Everything You Need To Know About Surrogacy Family Planning

Surrogacy is a form of assisted reproduction. In a surrogacy arrangement, a person agrees to carry the child of another individual or couple (often referred to as the intended parents). In the U.S. and abroad, surrogacy has become a viable avenue to biological parenthood for many people, including same-sex couples and women who cannot become pregnant. According to The New York Times, there are two main types of surrogacy: gestational and traditional.

The most common type is gestational surrogacy, which involves using eggs from a donor or one of the intended parents. The eggs are then fertilized to create embryos, which are then implanted inside the surrogate's uterus. Traditional surrogacy, on the other hand, entails using a surrogate's eggs to become pregnant, making them biologically related to the child. 

Regardless of what method you use, however, surrogacy can be quite expensive. If you use a surrogacy agency, you might have to pay upward of $30,000 in agency fees. But if you go the route of independent surrogacy, you could be responsible for additional medical bills that agencies typically cover. In addition, in vitro fertilization (IVF) cycles, which are required to retrieve eggs from a donor or intended parent, can range anywhere from $15,000 to $20,000 per round.

What the Roe v. Wade decision may mean for surrogacy

Now that the Supreme Court has overturned Roe v. Wade and various states have enacted their own trigger laws banning abortion, experts are concerned about what this means for IVF and surrogacy in the United States. According to Insider, six states have proposed legislation that would ban abortion on the basis of fetal personhood (in which personhood is defined at conception). Since the language in these bills is so broad, there isn't a concise distinction between abortion and unused embryos that are discarded at fertility clinics for IVF. This could raise questions about whether these bills could be used to restrict IVF or even ban it altogether.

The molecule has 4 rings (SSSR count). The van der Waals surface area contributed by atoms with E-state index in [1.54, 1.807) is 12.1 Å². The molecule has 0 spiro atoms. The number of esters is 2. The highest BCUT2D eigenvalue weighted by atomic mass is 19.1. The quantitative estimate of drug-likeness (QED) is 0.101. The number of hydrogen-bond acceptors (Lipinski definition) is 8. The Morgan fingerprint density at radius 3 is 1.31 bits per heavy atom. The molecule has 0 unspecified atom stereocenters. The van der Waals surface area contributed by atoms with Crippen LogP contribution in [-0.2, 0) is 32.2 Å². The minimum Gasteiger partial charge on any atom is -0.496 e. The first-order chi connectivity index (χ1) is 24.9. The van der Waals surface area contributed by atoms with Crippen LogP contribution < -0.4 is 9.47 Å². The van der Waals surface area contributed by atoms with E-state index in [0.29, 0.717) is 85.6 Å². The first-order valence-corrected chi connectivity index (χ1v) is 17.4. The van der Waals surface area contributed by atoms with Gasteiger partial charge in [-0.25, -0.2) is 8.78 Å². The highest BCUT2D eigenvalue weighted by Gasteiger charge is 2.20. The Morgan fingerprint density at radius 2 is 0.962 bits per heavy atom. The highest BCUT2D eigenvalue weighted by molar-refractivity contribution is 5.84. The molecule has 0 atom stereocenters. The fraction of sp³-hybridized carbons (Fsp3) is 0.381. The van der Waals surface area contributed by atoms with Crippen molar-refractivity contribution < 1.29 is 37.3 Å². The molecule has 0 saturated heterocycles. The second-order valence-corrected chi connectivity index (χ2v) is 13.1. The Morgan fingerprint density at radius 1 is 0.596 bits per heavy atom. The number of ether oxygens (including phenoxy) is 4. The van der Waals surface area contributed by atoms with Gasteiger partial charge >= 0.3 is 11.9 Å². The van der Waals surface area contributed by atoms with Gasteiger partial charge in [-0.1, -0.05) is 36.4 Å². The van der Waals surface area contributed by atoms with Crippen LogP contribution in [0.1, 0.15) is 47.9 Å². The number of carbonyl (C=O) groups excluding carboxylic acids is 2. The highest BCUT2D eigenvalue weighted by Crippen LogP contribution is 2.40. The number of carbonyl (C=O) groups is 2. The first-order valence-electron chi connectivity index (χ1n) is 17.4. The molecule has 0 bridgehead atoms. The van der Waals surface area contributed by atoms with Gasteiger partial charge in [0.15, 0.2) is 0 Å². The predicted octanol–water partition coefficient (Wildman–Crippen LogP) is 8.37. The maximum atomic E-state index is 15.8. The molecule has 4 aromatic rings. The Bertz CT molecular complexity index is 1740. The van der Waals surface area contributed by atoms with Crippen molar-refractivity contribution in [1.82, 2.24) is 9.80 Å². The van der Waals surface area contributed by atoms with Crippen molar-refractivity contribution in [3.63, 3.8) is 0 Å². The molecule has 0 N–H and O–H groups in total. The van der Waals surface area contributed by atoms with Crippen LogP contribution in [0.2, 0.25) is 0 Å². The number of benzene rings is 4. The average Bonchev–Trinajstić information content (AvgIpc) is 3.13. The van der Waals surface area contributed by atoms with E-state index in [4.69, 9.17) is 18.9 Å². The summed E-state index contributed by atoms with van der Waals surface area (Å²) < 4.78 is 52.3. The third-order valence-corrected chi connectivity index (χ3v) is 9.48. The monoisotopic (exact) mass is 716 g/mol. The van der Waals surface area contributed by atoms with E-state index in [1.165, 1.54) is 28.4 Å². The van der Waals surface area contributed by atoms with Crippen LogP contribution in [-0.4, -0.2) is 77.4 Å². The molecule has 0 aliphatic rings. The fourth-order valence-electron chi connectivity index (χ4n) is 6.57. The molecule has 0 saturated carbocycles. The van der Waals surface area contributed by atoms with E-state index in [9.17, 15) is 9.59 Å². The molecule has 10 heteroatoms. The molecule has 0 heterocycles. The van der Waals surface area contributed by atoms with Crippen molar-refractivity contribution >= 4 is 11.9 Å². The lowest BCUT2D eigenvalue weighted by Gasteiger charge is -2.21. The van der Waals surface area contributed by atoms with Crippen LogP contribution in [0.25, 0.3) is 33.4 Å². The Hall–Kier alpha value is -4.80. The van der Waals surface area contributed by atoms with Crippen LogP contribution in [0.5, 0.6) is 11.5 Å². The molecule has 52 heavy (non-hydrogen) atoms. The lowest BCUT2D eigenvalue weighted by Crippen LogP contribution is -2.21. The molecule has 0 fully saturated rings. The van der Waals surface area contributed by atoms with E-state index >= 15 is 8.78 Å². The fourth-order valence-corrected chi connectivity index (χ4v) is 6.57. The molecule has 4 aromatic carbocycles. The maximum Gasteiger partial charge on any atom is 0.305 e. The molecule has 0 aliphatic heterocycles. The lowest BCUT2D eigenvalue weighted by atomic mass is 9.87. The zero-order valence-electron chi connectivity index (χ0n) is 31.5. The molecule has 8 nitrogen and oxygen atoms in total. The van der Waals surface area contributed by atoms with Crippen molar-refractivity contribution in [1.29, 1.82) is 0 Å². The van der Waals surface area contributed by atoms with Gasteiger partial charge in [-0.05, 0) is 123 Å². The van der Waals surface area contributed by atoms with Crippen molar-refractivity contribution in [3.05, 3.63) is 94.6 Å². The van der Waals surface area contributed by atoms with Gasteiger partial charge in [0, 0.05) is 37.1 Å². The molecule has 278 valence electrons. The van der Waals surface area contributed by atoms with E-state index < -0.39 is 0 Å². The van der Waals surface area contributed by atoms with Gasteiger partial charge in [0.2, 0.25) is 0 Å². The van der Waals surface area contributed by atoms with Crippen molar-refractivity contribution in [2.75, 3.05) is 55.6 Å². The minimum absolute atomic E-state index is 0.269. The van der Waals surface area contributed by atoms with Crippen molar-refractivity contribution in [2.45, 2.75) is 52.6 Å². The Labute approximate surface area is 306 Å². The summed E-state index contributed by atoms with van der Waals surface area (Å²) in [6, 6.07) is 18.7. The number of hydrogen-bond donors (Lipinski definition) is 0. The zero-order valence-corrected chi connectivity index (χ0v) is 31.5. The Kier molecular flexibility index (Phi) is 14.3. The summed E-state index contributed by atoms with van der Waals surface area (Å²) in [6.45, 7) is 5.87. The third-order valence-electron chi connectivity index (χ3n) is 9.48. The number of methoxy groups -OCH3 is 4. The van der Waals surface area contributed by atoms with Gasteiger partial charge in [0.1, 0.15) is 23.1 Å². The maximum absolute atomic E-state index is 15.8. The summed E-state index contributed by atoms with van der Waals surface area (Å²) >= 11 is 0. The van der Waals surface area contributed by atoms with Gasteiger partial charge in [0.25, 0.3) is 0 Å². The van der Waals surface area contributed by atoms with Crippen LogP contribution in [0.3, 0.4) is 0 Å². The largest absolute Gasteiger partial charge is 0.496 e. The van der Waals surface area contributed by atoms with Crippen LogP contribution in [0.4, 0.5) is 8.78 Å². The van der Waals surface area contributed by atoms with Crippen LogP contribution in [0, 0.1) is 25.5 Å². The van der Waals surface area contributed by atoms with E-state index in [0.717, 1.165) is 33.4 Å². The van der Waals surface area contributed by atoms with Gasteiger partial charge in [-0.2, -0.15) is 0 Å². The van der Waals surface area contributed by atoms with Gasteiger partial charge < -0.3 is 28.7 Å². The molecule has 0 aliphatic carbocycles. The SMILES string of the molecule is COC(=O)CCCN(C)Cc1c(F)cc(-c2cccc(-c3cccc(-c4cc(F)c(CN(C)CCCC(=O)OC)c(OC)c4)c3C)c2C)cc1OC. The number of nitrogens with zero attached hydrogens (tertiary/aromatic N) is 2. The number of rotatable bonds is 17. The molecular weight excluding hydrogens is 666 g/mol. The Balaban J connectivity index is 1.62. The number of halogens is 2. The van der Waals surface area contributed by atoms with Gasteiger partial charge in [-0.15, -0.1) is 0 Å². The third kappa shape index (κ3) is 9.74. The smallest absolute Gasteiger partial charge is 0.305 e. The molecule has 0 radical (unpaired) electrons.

"Although most laws are not targeted at IVF right now, some of them do contain very broad language about when life begins that potentially could impact the use of IVF, because it involves the creation of embryos outside of the body," Cathy Sakimura, the deputy director and family law director at the National Center for Lesbian Rights, told Insider. If passed and applied to IVF and surrogacy, these bills could severely limit the path to biological parenthood for many people — including women and LGBTQ couples. Potential parents-to-be may want to consult an attorney about their state's laws before pursuing assisted reproductive options.